This Opinion article discusses emerging evidence of direct contributions of nicotine to cancer onset and growth. The list of cancers reportedly connected to nicotine is expanding and presently includes small-cell and non-small-cell lung carcinomas, as well as head and neck, gastric, pancreatic, gallbladder, liver, colon, breast, cervical, urinary bladder and kidney cancers. The mutagenic and tumour-promoting activities of nicotine may result from its ability to damage the genome, disrupt cellular metabolic processes, and facilitate growth and spreading of transformed cells. The nicotinic acetylcholine receptors (nAChRs), which are activated by nicotine, can activate several signalling pathways that can have tumorigenic effects, and these receptors might be able to be targeted for cancer therapy or prevention. There is also growing evidence that the unique genetic makeup of an individual, such as polymorphisms in genes encoding nAChR subunits, might influence the susceptibility of that individual to the pathobiological effects of nicotine. The emerging knowledge about the carcinogenic mechanisms of nicotine action should be considered during the evaluation of regulations on nicotine product manufacturing, distribution and marketing.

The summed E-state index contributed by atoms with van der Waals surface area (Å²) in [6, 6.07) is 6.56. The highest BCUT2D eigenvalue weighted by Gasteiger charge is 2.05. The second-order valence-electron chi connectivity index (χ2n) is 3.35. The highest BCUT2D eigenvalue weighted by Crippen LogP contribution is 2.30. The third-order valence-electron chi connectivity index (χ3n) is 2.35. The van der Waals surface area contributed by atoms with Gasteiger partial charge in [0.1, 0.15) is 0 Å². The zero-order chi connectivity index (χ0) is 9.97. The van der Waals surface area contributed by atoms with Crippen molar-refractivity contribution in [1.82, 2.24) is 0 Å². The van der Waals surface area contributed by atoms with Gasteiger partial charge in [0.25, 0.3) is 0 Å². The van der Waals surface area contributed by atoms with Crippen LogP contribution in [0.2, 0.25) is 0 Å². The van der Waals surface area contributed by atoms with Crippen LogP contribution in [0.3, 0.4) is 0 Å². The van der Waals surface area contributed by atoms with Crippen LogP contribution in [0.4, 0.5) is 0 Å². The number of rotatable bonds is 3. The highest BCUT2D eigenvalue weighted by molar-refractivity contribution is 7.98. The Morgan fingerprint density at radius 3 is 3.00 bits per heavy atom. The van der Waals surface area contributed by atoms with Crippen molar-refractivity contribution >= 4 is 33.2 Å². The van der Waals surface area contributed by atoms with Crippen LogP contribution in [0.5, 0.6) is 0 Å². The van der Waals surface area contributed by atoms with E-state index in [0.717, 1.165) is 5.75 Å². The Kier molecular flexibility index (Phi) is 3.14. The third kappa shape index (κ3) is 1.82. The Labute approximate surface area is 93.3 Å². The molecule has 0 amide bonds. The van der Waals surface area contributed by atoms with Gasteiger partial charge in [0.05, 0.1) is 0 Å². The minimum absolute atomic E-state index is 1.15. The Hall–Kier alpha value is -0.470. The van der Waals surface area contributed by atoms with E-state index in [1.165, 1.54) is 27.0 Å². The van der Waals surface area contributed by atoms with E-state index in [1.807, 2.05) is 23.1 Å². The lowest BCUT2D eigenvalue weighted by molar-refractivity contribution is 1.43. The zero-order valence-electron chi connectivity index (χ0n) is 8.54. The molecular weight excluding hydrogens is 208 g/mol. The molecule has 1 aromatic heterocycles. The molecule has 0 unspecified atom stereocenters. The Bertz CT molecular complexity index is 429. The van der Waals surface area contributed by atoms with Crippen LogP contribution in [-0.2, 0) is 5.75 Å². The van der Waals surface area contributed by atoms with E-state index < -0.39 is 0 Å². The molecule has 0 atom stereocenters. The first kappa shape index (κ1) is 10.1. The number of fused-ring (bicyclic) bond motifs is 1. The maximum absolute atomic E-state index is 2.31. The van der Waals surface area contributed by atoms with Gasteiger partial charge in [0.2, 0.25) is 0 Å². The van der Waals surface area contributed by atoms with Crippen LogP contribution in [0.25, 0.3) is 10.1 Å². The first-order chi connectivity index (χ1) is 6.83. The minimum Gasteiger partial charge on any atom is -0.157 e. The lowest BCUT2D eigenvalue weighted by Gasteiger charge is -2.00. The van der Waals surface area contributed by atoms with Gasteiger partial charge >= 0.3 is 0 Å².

Cao Y, Lindström S, Schumacher F, et al. Insulin-like growth factor pathway genetic polymorphisms, circulating IGF1 and IGFBP3, and prostate cancer survival. J Natl Cancer Inst. 2014; 106(6):dju085 [PubMed] Article available free on PMC after 01/06/2015 Related Publications
BACKGROUND: The insulin-like growth factor (IGF) signaling pathway has been implicated in prostate cancer (PCa) initiation, but its role in progression remains unknown. METHODS: Among 5887 PCa patients (704 PCa deaths) of European ancestry from seven cohorts in the National Cancer Institute Breast and Prostate Cancer Cohort Consortium, we conducted Cox kernel machine pathway analysis to evaluate whether 530 tagging single nucleotide polymorphisms (SNPs) in 26 IGF pathway-related genes were collectively associated with PCa mortality. We also conducted SNP-specific analysis using stratified Cox models adjusting for multiple testing. In 2424 patients (313 PCa deaths), we evaluated the association of prediagnostic circulating IGF1 and IGFBP3 levels and PCa mortality. All statistical tests were two-sided. RESULTS: The IGF signaling pathway was associated with PCa mortality (P = .03), and IGF2-AS and SSTR2 were the main contributors (both P = .04). In SNP-specific analysis, 36 SNPs were associated with PCa mortality with P trend less than .05, but only three SNPs in the IGF2-AS remained statistically significant after gene-based corrections. Two were in linkage disequilibrium (r 2 = 1 for rs1004446 and rs3741211), whereas the third, rs4366464, was independent (r 2 = 0.03). The hazard ratios (HRs) per each additional risk allele were 1.19 (95% confidence interval [CI] = 1.06 to 1.34; P trend = .003) for rs3741211 and 1.44 (95% CI = 1.20 to 1.73; P trend < .001) for rs4366464. rs4366464 remained statistically significant after correction for all SNPs (P trend.corr = .04). Prediagnostic IGF1 (HRhighest vs lowest quartile = 0.71; 95% CI = 0.48 to 1.04) and IGFBP3 (HR = 0.93; 95% CI = 0.65 to 1.34) levels were not associated with PCa mortality. CONCLUSIONS: The IGF signaling pathway, primarily IGF2-AS and SSTR2 genes, may be important in PCa survival.